OGDEN -- When six local police officers fell to gunfire this week just up the street from his home, bad memories came rushing back for 88-year-old former Ogden Patrolman Lue S. Birch.
He relived the night in 1953 when he was kidnapped at gunpoint and another night in 1963 when his close friend, Ogden Officer Marshall White, was killed.
"Everything came flooding back," he said.
Birch recalled arresting two men who had robbed a motel on 11th Street and Washington Boulevard on Aug. 15, 1953. Once he had them in his patrol car, they drew their weapons, which he didn't realize they had hidden in their clothes. They forced him to drive to Riverdale, where he thought he would die.
"They had a pistol to my head," he said. "I asked them if they were going to kill me."
When Birch stopped the car, the gunmen fled but were caught several hours later.
"Before they were booked, I got to take them both by the nape of their necks and bang their heads together. They told me I better watch my back for the rest of my life because they were going to come after me," Birch said.
"I told them by the time they got out of jail they would both be old men and I'd be even older, so they'd probably just be doing me a favor."
In 1963, his friend and colleague, White, was shot and killed by a juvenile. Birch was by the detective's side as he died.
"I kept telling him, 'You're going to make it, you're going to pull through.' He said, 'No. I don't think so. I got hit pretty hard,' " Birch said.
"I lost a doggone good friend that night. It was so needless. After all this that has happened, I'm going to go over to the cemetery and talk to him this weekend."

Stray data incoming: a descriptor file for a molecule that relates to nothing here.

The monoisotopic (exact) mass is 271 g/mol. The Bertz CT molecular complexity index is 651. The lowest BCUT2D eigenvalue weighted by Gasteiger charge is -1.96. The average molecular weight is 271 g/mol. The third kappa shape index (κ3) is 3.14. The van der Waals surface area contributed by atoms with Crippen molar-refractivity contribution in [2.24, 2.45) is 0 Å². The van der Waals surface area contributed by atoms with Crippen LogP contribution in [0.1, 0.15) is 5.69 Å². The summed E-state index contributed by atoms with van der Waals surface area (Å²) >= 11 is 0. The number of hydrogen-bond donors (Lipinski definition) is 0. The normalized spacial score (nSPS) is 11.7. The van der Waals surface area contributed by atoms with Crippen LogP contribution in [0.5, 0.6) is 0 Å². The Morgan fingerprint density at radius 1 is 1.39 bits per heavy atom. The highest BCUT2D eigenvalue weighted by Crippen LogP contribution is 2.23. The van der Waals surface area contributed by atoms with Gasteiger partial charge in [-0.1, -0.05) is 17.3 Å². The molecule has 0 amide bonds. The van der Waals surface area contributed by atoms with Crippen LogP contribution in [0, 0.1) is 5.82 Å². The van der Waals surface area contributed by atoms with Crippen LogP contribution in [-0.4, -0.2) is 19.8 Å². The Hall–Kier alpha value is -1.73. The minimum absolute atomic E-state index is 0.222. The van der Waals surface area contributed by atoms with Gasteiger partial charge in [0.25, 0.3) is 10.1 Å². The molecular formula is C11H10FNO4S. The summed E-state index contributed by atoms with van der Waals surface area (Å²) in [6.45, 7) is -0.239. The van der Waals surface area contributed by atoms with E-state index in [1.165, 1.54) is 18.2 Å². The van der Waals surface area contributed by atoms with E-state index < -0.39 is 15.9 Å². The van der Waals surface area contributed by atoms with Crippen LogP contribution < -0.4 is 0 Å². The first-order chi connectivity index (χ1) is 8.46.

Birch said he had taken out his hearing aids Wednesday evening and didn't hear the gunfire just a block away from his home.
However, when he turned on the news and saw what had happened, he felt terrified. Not only does he worry about all of the local policemen, but he also worries about his own son, Weber County Sheriff's Deputy Mike Birch.
"If you're a police officer, the minute you put on that uniform and walk outside your front door, you're in danger," he said. "At any moment, your life can be snuffed out."
Recalling his own incident, Birch said it's useless to dwell on the what-ifs and said he hopes the officers involved in Wednesday night's shooting won't second-guess themselves.
"You always have afterthoughts, and I know I made a mistake. I didn't know those robbers had guns hidden in their crotches, but if I had to do it all over again, I probably would have done the same thing," he said.
"You can't sit around thinking about how you could have done it differently. What's done is done."
Birch said his heart goes out to the officers who were shot, as well as their families.
"I feel so sad about it. I've broken down a few times," he said.
"It's a dangerous job, but I always said goodbye to my wife and gave her a kiss because I didn't know whether or not I would be coming home in one piece. So if I could offer any advice, that's what I would say."